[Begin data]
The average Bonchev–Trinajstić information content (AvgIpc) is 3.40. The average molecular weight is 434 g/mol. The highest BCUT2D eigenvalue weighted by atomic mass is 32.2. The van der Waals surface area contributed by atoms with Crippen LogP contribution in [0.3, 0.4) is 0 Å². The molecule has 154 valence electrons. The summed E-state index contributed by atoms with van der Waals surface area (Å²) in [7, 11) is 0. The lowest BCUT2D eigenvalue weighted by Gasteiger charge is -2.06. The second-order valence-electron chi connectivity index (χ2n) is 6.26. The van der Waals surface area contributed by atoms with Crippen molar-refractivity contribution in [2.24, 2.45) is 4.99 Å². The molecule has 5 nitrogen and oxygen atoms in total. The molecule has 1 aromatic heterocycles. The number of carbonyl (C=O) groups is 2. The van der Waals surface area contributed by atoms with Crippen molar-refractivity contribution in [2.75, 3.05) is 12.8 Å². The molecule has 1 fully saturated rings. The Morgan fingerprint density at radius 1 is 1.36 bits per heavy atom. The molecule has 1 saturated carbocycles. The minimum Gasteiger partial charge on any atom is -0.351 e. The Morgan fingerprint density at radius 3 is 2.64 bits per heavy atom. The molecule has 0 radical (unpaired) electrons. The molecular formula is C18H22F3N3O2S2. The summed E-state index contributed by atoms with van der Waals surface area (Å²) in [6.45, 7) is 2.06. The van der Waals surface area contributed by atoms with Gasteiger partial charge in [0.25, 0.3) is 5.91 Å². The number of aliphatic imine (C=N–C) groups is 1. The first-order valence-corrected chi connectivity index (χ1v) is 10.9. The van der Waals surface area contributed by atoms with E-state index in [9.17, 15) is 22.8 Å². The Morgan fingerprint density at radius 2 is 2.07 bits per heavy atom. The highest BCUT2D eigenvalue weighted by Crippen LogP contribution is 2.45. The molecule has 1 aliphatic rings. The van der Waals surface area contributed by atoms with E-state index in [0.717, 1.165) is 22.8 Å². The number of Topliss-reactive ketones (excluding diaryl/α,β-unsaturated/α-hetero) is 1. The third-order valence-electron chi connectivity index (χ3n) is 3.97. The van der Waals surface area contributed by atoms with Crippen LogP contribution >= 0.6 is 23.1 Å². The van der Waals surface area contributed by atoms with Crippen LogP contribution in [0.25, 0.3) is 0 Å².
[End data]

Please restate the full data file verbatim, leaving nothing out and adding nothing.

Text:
The average Bonchev–Trinajstić information content (AvgIpc) is 3.40. The average molecular weight is 434 g/mol. The highest BCUT2D eigenvalue weighted by atomic mass is 32.2. The van der Waals surface area contributed by atoms with Crippen LogP contribution in [0.3, 0.4) is 0 Å². The molecule has 154 valence electrons. The summed E-state index contributed by atoms with van der Waals surface area (Å²) in [7, 11) is 0. The lowest BCUT2D eigenvalue weighted by Gasteiger charge is -2.06. The second-order valence-electron chi connectivity index (χ2n) is 6.26. The van der Waals surface area contributed by atoms with Crippen molar-refractivity contribution in [2.24, 2.45) is 4.99 Å². The molecule has 5 nitrogen and oxygen atoms in total. The molecule has 1 aromatic heterocycles. The number of carbonyl (C=O) groups is 2. The van der Waals surface area contributed by atoms with Crippen molar-refractivity contribution in [2.75, 3.05) is 12.8 Å². The molecule has 1 fully saturated rings. The Morgan fingerprint density at radius 1 is 1.36 bits per heavy atom. The molecule has 1 saturated carbocycles. The minimum Gasteiger partial charge on any atom is -0.351 e. The Morgan fingerprint density at radius 3 is 2.64 bits per heavy atom. The molecule has 0 radical (unpaired) electrons. The molecular formula is C18H22F3N3O2S2. The summed E-state index contributed by atoms with van der Waals surface area (Å²) in [6.45, 7) is 2.06. The van der Waals surface area contributed by atoms with Gasteiger partial charge in [0.25, 0.3) is 5.91 Å². The number of aliphatic imine (C=N–C) groups is 1. The first-order valence-corrected chi connectivity index (χ1v) is 10.9. The van der Waals surface area contributed by atoms with E-state index in [9.17, 15) is 22.8 Å². The Morgan fingerprint density at radius 2 is 2.07 bits per heavy atom. The highest BCUT2D eigenvalue weighted by Crippen LogP contribution is 2.45. The molecule has 1 aliphatic rings. The van der Waals surface area contributed by atoms with E-state index in [0.717, 1.165) is 22.8 Å². The number of Topliss-reactive ketones (excluding diaryl/α,β-unsaturated/α-hetero) is 1. The third-order valence-electron chi connectivity index (χ3n) is 3.97. The van der Waals surface area contributed by atoms with Crippen LogP contribution >= 0.6 is 23.1 Å². The van der Waals surface area contributed by atoms with Crippen LogP contribution in [0.25, 0.3) is 0 Å².